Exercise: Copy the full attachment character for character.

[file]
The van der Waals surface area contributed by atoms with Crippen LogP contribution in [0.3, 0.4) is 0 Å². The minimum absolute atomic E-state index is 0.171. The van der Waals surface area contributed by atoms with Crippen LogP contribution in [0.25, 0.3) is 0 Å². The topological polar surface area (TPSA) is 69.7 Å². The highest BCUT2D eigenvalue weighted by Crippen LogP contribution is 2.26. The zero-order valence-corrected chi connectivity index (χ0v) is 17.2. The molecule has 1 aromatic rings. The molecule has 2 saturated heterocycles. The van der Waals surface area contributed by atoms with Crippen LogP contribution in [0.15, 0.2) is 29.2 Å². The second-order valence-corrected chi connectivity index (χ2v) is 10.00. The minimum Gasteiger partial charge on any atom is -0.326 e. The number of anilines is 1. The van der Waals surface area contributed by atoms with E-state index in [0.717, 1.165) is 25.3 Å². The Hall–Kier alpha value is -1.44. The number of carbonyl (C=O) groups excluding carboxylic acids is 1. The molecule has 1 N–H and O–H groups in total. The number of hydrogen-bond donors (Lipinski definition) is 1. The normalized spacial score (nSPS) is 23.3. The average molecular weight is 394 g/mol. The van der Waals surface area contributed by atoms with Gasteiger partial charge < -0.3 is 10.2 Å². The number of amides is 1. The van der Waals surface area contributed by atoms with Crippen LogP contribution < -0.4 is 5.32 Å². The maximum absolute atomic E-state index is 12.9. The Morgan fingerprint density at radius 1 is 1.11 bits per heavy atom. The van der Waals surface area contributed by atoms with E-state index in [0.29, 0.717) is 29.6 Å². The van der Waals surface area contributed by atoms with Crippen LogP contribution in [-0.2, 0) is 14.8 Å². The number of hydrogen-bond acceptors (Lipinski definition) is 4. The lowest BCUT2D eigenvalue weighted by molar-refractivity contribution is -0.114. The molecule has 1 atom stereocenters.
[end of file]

The van der Waals surface area contributed by atoms with Crippen LogP contribution in [0.3, 0.4) is 0 Å². The minimum absolute atomic E-state index is 0.171. The van der Waals surface area contributed by atoms with Crippen LogP contribution in [0.25, 0.3) is 0 Å². The topological polar surface area (TPSA) is 69.7 Å². The highest BCUT2D eigenvalue weighted by Crippen LogP contribution is 2.26. The zero-order valence-corrected chi connectivity index (χ0v) is 17.2. The molecule has 1 aromatic rings. The molecule has 2 saturated heterocycles. The van der Waals surface area contributed by atoms with Crippen LogP contribution in [0.15, 0.2) is 29.2 Å². The second-order valence-corrected chi connectivity index (χ2v) is 10.00. The minimum Gasteiger partial charge on any atom is -0.326 e. The number of anilines is 1. The van der Waals surface area contributed by atoms with E-state index in [0.717, 1.165) is 25.3 Å². The Hall–Kier alpha value is -1.44. The number of carbonyl (C=O) groups excluding carboxylic acids is 1. The molecule has 1 N–H and O–H groups in total. The number of hydrogen-bond donors (Lipinski definition) is 1. The normalized spacial score (nSPS) is 23.3. The average molecular weight is 394 g/mol. The van der Waals surface area contributed by atoms with Gasteiger partial charge < -0.3 is 10.2 Å². The number of amides is 1. The van der Waals surface area contributed by atoms with Crippen LogP contribution < -0.4 is 5.32 Å². The maximum absolute atomic E-state index is 12.9. The Morgan fingerprint density at radius 1 is 1.11 bits per heavy atom. The van der Waals surface area contributed by atoms with E-state index in [0.29, 0.717) is 29.6 Å². The van der Waals surface area contributed by atoms with Crippen LogP contribution in [-0.2, 0) is 14.8 Å². The number of hydrogen-bond acceptors (Lipinski definition) is 4. The lowest BCUT2D eigenvalue weighted by molar-refractivity contribution is -0.114. The molecule has 1 atom stereocenters.